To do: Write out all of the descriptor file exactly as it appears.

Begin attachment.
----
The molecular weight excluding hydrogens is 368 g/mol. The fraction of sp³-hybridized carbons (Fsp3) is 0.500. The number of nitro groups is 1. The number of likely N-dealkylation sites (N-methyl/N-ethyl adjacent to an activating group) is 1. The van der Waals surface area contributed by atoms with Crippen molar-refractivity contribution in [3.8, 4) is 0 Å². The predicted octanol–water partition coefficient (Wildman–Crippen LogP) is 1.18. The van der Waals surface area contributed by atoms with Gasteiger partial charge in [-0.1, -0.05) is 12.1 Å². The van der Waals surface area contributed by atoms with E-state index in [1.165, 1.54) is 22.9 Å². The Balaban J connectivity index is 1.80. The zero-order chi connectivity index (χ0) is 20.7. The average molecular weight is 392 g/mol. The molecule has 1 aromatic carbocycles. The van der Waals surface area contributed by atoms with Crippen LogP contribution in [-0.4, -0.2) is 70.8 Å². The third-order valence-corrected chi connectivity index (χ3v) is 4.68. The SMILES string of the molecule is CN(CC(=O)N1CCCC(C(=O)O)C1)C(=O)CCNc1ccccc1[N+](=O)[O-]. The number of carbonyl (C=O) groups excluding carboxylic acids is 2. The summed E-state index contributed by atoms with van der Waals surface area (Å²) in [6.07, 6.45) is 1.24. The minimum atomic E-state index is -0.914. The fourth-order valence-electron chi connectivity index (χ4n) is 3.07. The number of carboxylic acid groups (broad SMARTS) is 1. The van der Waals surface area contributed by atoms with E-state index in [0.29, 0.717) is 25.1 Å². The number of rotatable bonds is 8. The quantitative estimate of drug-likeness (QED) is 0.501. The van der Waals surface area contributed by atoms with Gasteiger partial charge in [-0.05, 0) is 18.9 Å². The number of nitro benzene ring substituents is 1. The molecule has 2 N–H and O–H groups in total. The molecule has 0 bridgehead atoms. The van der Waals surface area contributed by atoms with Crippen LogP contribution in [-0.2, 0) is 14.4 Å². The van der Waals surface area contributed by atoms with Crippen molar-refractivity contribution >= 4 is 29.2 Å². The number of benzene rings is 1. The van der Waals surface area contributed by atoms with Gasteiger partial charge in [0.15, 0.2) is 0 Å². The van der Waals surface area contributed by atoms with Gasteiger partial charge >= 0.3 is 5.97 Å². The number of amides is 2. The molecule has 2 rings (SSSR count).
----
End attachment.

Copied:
The molecular weight excluding hydrogens is 368 g/mol. The fraction of sp³-hybridized carbons (Fsp3) is 0.500. The number of nitro groups is 1. The number of likely N-dealkylation sites (N-methyl/N-ethyl adjacent to an activating group) is 1. The van der Waals surface area contributed by atoms with Crippen molar-refractivity contribution in [3.8, 4) is 0 Å². The predicted octanol–water partition coefficient (Wildman–Crippen LogP) is 1.18. The van der Waals surface area contributed by atoms with Gasteiger partial charge in [-0.1, -0.05) is 12.1 Å². The van der Waals surface area contributed by atoms with E-state index in [1.165, 1.54) is 22.9 Å². The Balaban J connectivity index is 1.80. The zero-order chi connectivity index (χ0) is 20.7. The average molecular weight is 392 g/mol. The molecule has 1 aromatic carbocycles. The van der Waals surface area contributed by atoms with Crippen LogP contribution in [-0.4, -0.2) is 70.8 Å². The third-order valence-corrected chi connectivity index (χ3v) is 4.68. The SMILES string of the molecule is CN(CC(=O)N1CCCC(C(=O)O)C1)C(=O)CCNc1ccccc1[N+](=O)[O-]. The number of carbonyl (C=O) groups excluding carboxylic acids is 2. The summed E-state index contributed by atoms with van der Waals surface area (Å²) in [6.07, 6.45) is 1.24. The minimum atomic E-state index is -0.914. The fourth-order valence-electron chi connectivity index (χ4n) is 3.07. The number of carboxylic acid groups (broad SMARTS) is 1. The van der Waals surface area contributed by atoms with E-state index in [0.29, 0.717) is 25.1 Å². The number of rotatable bonds is 8. The quantitative estimate of drug-likeness (QED) is 0.501. The van der Waals surface area contributed by atoms with Gasteiger partial charge in [-0.05, 0) is 18.9 Å². The number of nitro benzene ring substituents is 1. The molecule has 2 N–H and O–H groups in total. The molecule has 0 bridgehead atoms. The van der Waals surface area contributed by atoms with Crippen LogP contribution in [-0.2, 0) is 14.4 Å². The van der Waals surface area contributed by atoms with Crippen molar-refractivity contribution >= 4 is 29.2 Å². The number of benzene rings is 1. The van der Waals surface area contributed by atoms with Gasteiger partial charge in [0.15, 0.2) is 0 Å². The van der Waals surface area contributed by atoms with Gasteiger partial charge >= 0.3 is 5.97 Å². The number of amides is 2. The molecule has 2 rings (SSSR count).